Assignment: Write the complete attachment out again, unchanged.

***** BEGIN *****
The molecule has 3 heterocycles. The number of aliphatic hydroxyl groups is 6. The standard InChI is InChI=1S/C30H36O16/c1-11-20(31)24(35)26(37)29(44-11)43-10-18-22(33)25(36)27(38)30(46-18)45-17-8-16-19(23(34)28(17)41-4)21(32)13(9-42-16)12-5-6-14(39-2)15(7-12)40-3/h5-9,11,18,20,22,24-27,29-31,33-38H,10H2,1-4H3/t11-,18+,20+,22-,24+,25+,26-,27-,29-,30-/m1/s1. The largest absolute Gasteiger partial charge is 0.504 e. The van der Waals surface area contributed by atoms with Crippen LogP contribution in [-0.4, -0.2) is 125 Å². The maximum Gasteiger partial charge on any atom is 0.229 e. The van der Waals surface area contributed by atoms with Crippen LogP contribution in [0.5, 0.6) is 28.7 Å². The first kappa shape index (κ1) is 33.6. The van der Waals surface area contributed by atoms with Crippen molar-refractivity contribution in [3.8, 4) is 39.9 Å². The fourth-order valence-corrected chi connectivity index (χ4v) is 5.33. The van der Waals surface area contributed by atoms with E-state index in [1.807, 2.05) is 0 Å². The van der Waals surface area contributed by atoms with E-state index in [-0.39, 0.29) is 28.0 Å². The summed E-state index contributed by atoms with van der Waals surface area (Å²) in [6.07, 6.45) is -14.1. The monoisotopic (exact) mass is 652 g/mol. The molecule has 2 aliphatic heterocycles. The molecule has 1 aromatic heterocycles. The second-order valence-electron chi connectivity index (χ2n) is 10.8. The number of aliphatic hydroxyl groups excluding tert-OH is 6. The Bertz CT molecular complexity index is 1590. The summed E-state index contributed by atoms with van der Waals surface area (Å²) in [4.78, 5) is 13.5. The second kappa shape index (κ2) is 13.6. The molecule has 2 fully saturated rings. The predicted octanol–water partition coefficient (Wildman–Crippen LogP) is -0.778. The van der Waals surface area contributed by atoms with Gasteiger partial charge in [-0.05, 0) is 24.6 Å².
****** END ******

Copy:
The molecule has 3 heterocycles. The number of aliphatic hydroxyl groups is 6. The standard InChI is InChI=1S/C30H36O16/c1-11-20(31)24(35)26(37)29(44-11)43-10-18-22(33)25(36)27(38)30(46-18)45-17-8-16-19(23(34)28(17)41-4)21(32)13(9-42-16)12-5-6-14(39-2)15(7-12)40-3/h5-9,11,18,20,22,24-27,29-31,33-38H,10H2,1-4H3/t11-,18+,20+,22-,24+,25+,26-,27-,29-,30-/m1/s1. The largest absolute Gasteiger partial charge is 0.504 e. The van der Waals surface area contributed by atoms with Crippen LogP contribution in [-0.4, -0.2) is 125 Å². The maximum Gasteiger partial charge on any atom is 0.229 e. The van der Waals surface area contributed by atoms with Crippen LogP contribution in [0.5, 0.6) is 28.7 Å². The first kappa shape index (κ1) is 33.6. The van der Waals surface area contributed by atoms with Crippen molar-refractivity contribution in [3.8, 4) is 39.9 Å². The fourth-order valence-corrected chi connectivity index (χ4v) is 5.33. The van der Waals surface area contributed by atoms with E-state index in [1.807, 2.05) is 0 Å². The van der Waals surface area contributed by atoms with E-state index in [-0.39, 0.29) is 28.0 Å². The summed E-state index contributed by atoms with van der Waals surface area (Å²) in [6.07, 6.45) is -14.1. The monoisotopic (exact) mass is 652 g/mol. The molecule has 2 aliphatic heterocycles. The molecule has 1 aromatic heterocycles. The second-order valence-electron chi connectivity index (χ2n) is 10.8. The number of aliphatic hydroxyl groups excluding tert-OH is 6. The Bertz CT molecular complexity index is 1590. The summed E-state index contributed by atoms with van der Waals surface area (Å²) in [4.78, 5) is 13.5. The second kappa shape index (κ2) is 13.6. The molecule has 2 fully saturated rings. The predicted octanol–water partition coefficient (Wildman–Crippen LogP) is -0.778. The van der Waals surface area contributed by atoms with Gasteiger partial charge in [-0.05, 0) is 24.6 Å².